Evolutionary Biology and Ecology
Evolutionary Conservation Biology
'Good genes' and population management
In general, any captive or supportive breeding should minimize the variance in reproductive success that is not linked to viability traits. However, minimizing reproductive skew might not be the best conservation strategy if potential mates differ in their heritable viabilty. If a reproductive skew can be positively linked to heritable viability, there might be a way to optimize this skew with respect to the long-term survival prospects of a population. We are working on the optimal compromise between promoting genetic variation versus promoting heritable viability in small populations.
Life-history and population management
Life-history theory predicts that parents weigh their investment in each individual offspring according to the fitness return of the offspring. Parents may therefore alter their investment in particular breeding attempts according to the likelihood of its success and to the perceived attractiveness of their mates. This kind of trade-off calculations may not always work for small populations in their changed (and possibly protected) environment. We develop management strategies that make optimal use of phenotypic plasticity in life-history traits.
Evolutionary consequences of fishing and hunting
Fishing and hunting probably never means taking a random sample of a population. By fishing and hunting, humans are likely to select against certain traits and promote others. We study the evolutionary consequence of various fishing and hunting rules.
Sex ratio management
Manipulating population sex ratio is often possible, either through non-invasive methods like changing sex-determining ecological or social factors, or through more invasive methods such as hormone treatment of embryos. There are
a number of scenarios in which manipulations of sex ratios may, over a certain time span, be a desired option to promote population growth. The most obvious ones are:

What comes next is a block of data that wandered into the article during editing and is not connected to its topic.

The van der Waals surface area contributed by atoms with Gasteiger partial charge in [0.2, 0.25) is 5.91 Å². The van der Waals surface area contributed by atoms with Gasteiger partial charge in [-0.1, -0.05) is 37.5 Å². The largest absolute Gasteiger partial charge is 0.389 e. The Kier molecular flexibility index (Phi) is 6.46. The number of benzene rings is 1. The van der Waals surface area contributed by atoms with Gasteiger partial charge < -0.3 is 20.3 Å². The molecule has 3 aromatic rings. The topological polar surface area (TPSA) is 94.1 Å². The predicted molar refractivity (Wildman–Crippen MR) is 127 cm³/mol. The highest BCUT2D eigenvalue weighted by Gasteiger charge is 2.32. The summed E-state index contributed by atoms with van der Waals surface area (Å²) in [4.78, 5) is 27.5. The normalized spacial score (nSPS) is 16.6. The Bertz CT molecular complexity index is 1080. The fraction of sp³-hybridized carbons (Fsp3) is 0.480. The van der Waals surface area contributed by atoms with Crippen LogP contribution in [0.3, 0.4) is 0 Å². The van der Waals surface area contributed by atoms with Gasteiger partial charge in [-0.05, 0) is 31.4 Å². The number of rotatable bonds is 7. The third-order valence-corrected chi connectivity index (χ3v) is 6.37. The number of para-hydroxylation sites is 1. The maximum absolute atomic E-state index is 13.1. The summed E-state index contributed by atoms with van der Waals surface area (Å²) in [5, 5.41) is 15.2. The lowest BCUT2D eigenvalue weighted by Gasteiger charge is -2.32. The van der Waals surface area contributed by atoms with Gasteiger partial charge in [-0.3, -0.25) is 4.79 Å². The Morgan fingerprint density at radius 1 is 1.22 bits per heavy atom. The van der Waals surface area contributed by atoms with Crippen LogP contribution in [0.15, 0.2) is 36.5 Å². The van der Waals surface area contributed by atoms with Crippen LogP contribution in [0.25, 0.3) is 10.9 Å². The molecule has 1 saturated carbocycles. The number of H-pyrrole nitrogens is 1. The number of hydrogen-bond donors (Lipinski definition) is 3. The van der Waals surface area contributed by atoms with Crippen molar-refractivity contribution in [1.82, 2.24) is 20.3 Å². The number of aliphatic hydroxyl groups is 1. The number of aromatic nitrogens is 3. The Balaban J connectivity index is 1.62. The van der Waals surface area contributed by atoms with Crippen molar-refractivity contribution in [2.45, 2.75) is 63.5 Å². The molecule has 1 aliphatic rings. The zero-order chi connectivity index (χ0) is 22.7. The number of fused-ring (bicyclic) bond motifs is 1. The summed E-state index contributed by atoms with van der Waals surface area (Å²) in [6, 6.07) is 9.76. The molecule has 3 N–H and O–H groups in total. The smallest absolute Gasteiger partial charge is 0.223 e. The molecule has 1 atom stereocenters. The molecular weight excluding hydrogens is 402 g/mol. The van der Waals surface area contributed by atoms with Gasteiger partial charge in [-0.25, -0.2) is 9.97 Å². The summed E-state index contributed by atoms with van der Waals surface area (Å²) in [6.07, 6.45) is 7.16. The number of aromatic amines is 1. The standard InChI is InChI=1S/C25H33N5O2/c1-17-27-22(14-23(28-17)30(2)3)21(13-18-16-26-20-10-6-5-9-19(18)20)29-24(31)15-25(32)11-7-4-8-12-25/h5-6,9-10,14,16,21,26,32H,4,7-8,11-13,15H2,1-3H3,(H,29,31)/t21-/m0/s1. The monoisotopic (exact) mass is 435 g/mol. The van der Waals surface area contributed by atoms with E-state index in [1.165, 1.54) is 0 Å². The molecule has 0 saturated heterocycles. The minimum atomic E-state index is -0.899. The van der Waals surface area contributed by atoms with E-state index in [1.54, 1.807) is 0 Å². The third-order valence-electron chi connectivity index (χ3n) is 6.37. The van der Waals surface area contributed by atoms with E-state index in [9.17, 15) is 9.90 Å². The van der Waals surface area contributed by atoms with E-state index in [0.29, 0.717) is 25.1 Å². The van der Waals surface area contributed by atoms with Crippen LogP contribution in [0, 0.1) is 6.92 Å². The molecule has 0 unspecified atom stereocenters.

(i) Very small or rapidly declining population sizes call for emergency actions like, for example, captive breeding programs. The increase of population size to above critical levels is one of the first aims of these programs. When population growth is restricted by the availability of oocytes rather than by the availability of sperm, manipulating sex ratio towards more females might be desirable under some circumstances.
(ii) The sex ratio in small populations is sometimes skewed for a variety of reasons. Manipulating the sex ratio of the coming generations towards less skewed ratios or towards different types of skews might be one of the aims of conservation efforts, especially if the present skew is male biased.
Organic pollution and pathogens in the aquatic environment
Organic pollution (here defined as increase of dissolved organic nutrients) enhances the mortality of many water-living organisms. We experimentally study various pathways that may link organic pollution, pathogen growth, and the viabilty of fish eggs.
Chemical pollution guidelines
Chemical substances that could become exotoxicologically relevant have to pass a number of tests before being marketed. In Switzerland and many other countries, these tests are largely following the OECD guidelines (www.oecd.org). We are currently describing problems with some of these guidelines. We are also testing alternative methods that have the potential to solve these problems and even reduce the evaluation costs for the producer and importer of the substances.
Alleviating the tragedy of the commons
Game theory can to a large extent explain how cooperation evolves in conflict situations. Many conservation problems are the consequence of conflicts, e.g. of cooperation problems between different stakeholders. We study whether and where game theory can help solving conservation problems.
Previous group members
- Gregory Brazzola
- Amanda Brechon
- Dr. Carmen Cianfrani
- Dr. Sam Cotton
- Lucas Marques da Cunha
- Sina Ebersold
- Dr. Guillaume Evanno
- Dana Fell
- Anaïs Frapsauce
- Simon Gingins
- Sabrina Guduff
- Dr. Alain Jacob
- Dr. Gerald Kerth
- Lasta Kocjancic Curty
- Raphaël Nicolet
- Sébastien Nüsslé
- François Nyffeler
- Sarah Placi
- Emanuela Renai
- Dr. Adin Ross-Gillespie
- Flavien Russier
- Dr. Claudia Rutte
- Dr. Beat von Siebenthal
- Dr. Rike Stelkens
- Dr. Davnah Urbach
- Julien Wexsteen